I just cringe every time I hear someone suggest taking sandpaper to a cast iron work surface. It just isn’t necessary. Scotch-brite pads are the most agressive things I have ever used on cast iron and if you get too rough with those on a ROS you can leave little swirl marks in the cast iron. If you do use a wire cup, try brass. It is softer than the cast iron and will remove rust without marking the cast iron.
I used Johnson’s paste wax on my table saw for years but it seemed every spring I would have to remove a little surface rust and rewax. I tried the Boeshield T9 one time! It has been 4 years now and the table has been free of rust – well, except for a ring where some fool left a beer can one summer! Highly recommended!

-- "Find out what you cannot do and then go do it!"

View Woodbum's profile


835 posts in 3268 days

#4 posted 07-02-2016 05:27 PM

I bought a saw like this or a very similar model new in ‘86 and used it until 2009. It did everything that I asked of it. I braced the legs to each other L to R and F to B to keep the legs from twisting. I attached a shelf to the braces for some on- saw storage. It did the trick. No more twisting and it rolled a lot easier. Use the rust remover from Boeshield and a green or red scotchbrite pad and some elbow grease to get the rust off. After that, treat it with Boeshield to prevent new rusting. Have fun, work safely and enjoy your new table saw.

-- "Now I'm just another old guy wearing funny clothes"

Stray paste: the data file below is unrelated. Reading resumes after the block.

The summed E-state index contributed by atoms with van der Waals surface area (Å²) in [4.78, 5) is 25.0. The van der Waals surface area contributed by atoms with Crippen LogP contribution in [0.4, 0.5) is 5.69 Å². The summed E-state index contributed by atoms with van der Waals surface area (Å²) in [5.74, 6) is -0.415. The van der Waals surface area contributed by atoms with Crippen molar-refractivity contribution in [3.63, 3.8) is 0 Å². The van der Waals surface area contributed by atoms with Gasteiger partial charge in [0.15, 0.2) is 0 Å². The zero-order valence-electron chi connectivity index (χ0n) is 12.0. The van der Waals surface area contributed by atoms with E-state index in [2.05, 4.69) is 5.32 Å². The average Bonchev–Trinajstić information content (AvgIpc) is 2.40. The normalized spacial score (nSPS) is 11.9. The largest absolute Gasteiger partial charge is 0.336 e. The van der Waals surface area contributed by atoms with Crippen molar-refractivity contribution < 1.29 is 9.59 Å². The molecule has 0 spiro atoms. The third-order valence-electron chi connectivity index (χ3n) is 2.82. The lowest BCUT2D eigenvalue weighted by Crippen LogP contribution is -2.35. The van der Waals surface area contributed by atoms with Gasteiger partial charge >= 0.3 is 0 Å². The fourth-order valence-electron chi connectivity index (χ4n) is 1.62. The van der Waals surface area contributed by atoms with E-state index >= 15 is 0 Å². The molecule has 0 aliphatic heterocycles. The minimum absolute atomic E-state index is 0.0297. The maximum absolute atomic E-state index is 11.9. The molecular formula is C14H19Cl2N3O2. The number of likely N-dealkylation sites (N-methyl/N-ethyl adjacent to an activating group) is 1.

View htl's profile


4238 posts in 1362 days

#5 posted 07-02-2016 10:00 PM

Nice buy!
I’ve owned two of these over the years and the one thing it needs is a longer reach for the fence.
Take some measurements of the angle iron that are the fence runners and go get some angle iron to replace the short ones just have to drill a couple a holes and to cut the angle get a metal cutting blade for your skill saw and it will cut like butter.
Couple hours work and you’ve got a saw that will cut sheet goods all day long.
I made mine to cut 50 something inches but you may not need that but at the time I did so worked great.
Just my $.02

-- An Index Of My Model making Blogs

View MikesProjects's profile


172 posts in 2104 days

#6 posted 07-02-2016 10:30 PM

Too cool, I have a similar table saw 113, only older. It works great. I like using 7 1/4 diablo (skill saw) blades in mine. I have an original 1hp motor.
Yup, lots of ways to remove rust. I want to follow your saw build adventure. So many possibilities, I enjoy projects like this & you should too. Keep the pictures & updates coming.

-- -Mike, Southern California, YouTube User ( Give & Take )

View knotscott's profile


8150 posts in 3578 days

#7 posted 07-02-2016 10:40 PM

I’ve refurbed several of those old Craftsman contractor saws. To the dismay of EEngineer, I’ve used my RAS with WD40 on most of them. I definitely wouldn’t recommend it on something like a nice shiny PM2000 with a mirror finish on top, but it’s never been a problem on one of those old Sears saws. On some of the bad ones, I’d actually start at 150 grit. If you work your way to finer and finer grits, you can get rid of any sanding marks you leave, but on an old saw like that it really didn’t matter much to me.

Your on the right track with a good alignment, decent new blade, and a coat of paste wax or Boeshield if you think you need it.